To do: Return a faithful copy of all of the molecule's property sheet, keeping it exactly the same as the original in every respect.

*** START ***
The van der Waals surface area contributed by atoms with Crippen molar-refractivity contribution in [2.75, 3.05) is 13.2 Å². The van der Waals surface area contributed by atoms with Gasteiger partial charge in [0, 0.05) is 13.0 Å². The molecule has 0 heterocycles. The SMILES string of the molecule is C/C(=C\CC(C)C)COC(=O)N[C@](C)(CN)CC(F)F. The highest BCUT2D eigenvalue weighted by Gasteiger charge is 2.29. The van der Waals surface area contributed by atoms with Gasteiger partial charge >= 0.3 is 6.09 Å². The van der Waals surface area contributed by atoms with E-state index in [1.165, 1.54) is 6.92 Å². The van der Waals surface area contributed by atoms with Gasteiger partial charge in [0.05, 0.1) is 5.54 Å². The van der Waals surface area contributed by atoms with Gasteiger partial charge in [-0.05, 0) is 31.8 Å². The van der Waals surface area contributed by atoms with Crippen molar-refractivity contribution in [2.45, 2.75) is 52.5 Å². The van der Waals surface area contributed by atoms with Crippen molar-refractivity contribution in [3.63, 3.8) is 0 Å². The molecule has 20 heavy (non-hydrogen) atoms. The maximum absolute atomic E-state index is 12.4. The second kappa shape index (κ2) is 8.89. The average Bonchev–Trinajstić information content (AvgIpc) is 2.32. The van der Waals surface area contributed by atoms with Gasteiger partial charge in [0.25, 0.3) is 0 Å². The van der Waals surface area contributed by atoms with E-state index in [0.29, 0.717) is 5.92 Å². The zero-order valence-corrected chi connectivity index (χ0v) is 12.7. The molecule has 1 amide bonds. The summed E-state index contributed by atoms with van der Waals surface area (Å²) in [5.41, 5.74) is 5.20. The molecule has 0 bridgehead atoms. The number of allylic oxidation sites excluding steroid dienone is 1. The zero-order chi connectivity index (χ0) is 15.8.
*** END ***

The van der Waals surface area contributed by atoms with Crippen molar-refractivity contribution in [2.75, 3.05) is 13.2 Å². The van der Waals surface area contributed by atoms with Gasteiger partial charge in [0, 0.05) is 13.0 Å². The molecule has 0 heterocycles. The SMILES string of the molecule is C/C(=C\CC(C)C)COC(=O)N[C@](C)(CN)CC(F)F. The highest BCUT2D eigenvalue weighted by Gasteiger charge is 2.29. The van der Waals surface area contributed by atoms with Gasteiger partial charge >= 0.3 is 6.09 Å². The van der Waals surface area contributed by atoms with E-state index in [1.165, 1.54) is 6.92 Å². The van der Waals surface area contributed by atoms with Gasteiger partial charge in [0.05, 0.1) is 5.54 Å². The van der Waals surface area contributed by atoms with Gasteiger partial charge in [-0.05, 0) is 31.8 Å². The van der Waals surface area contributed by atoms with Crippen molar-refractivity contribution in [2.45, 2.75) is 52.5 Å². The van der Waals surface area contributed by atoms with Crippen molar-refractivity contribution in [3.63, 3.8) is 0 Å². The molecule has 20 heavy (non-hydrogen) atoms. The maximum absolute atomic E-state index is 12.4. The second kappa shape index (κ2) is 8.89. The average Bonchev–Trinajstić information content (AvgIpc) is 2.32. The van der Waals surface area contributed by atoms with Gasteiger partial charge in [0.25, 0.3) is 0 Å². The van der Waals surface area contributed by atoms with E-state index in [0.29, 0.717) is 5.92 Å². The zero-order valence-corrected chi connectivity index (χ0v) is 12.7. The molecule has 1 amide bonds. The summed E-state index contributed by atoms with van der Waals surface area (Å²) in [5.41, 5.74) is 5.20. The molecule has 0 bridgehead atoms. The number of allylic oxidation sites excluding steroid dienone is 1. The zero-order chi connectivity index (χ0) is 15.8.